On the spool, this looks pretty much the same as its green relative. There isn’t a huge difference once they’re printed, either – again you get a slightly translucent pearly-white object. The only difference is its luminosity. This one, obviously, glows blue. Unfortunately, compared with the green, it’s nowhere near as impressive. The colour is fine, but it isn’t all that bright and doesn’t glow for as long either. It’s OK, but if you want something that glows in the dark and you don’t absolutely need it to be blue, I’d stick with the green version.
Today I learned a new word. It’s “thermochromic” and it means things that change colour according to their temperature. The things involved range from the weird (mood rings) to the actually quite good (mugs that reveal a naked woman when you fill them with tea). Well, Amolen make a thermochromic filament and this is it.
At room temperature this filament is a sort of olive-green colour. I won’t say it’s stunningly attractive, but it’s pretty neutral and doesn’t look horribly out of place anywhere. Admittedly it probably isn’t the sort of colour you’d expect from a healthy skull, but let’s not get caught up in details.
What’s different about this skull is that if you hold it in your hand for a minute or two, the green changes to a rather nice pale orange. It’s still not a traditional colour for skulls, of course, but what did I say about details? This stuff changes colour if you hold it in your hand, and that makes it pretty cool as far as I’m concerned.
It gets even better though. Amolen call this a three-colour filament, and after doing some careful counting I worked out that green and orange is only two colours. So I dipped it in my tea.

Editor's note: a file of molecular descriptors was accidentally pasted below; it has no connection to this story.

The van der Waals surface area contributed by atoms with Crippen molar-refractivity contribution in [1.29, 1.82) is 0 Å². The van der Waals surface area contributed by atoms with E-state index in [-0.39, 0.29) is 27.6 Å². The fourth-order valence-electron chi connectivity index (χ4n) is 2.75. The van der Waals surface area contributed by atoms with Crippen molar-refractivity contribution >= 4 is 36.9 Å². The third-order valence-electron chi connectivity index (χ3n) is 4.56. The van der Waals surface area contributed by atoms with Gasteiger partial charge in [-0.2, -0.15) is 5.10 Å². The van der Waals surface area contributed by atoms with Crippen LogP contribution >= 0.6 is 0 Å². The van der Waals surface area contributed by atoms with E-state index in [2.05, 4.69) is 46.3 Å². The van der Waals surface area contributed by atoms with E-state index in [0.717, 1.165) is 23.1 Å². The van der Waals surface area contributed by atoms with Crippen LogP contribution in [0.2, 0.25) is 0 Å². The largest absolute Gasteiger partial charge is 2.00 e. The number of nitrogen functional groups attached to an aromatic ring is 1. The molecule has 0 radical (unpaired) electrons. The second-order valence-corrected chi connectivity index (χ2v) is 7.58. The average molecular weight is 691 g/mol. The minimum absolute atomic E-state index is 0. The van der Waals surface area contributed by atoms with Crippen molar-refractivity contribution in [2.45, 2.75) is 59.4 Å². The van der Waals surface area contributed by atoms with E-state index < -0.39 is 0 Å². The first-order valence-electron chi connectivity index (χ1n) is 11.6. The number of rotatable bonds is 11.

It goes yellow, too!
I can see this actually having practical uses. You could 3D print handles for metal spoons that warn you – by turning yellow – when it’s starting to get a bit warm. It’s definitely an interesting filament. By the way, if you decide to dip yours in your tea you might think you’ve broken it, because it may go from yellow to orange then get stuck there instead of returning to green. Don’t worry; just stick it in the freezer for a couple of minutes and that will reset it.
Finally, we have a roll of marble filament. This turns out to be exactly the same light-grey marble filament that came with the last pack we tested, but I made a skull out of it anyway because why not?
So there you go; four slightly unusual filaments from Amolen, and I can thoroughly recommend three of them. The glow-in-the-dark blue was just too anaemic to be very impressive, but the green version was very nice indeed and the colour-change one is amusing too. I already talked about how attractive the marble is last time; well, it makes nice skulls, too.
These are all good-quality filaments, as I’ve come to expect from Amolen. They fed perfectly and gave good, high-quality prints on our Ender 3, so I don’t see any problems with them. The standout one was definitely the glow-in-the dark green, but they’ll all do the job perfectly well.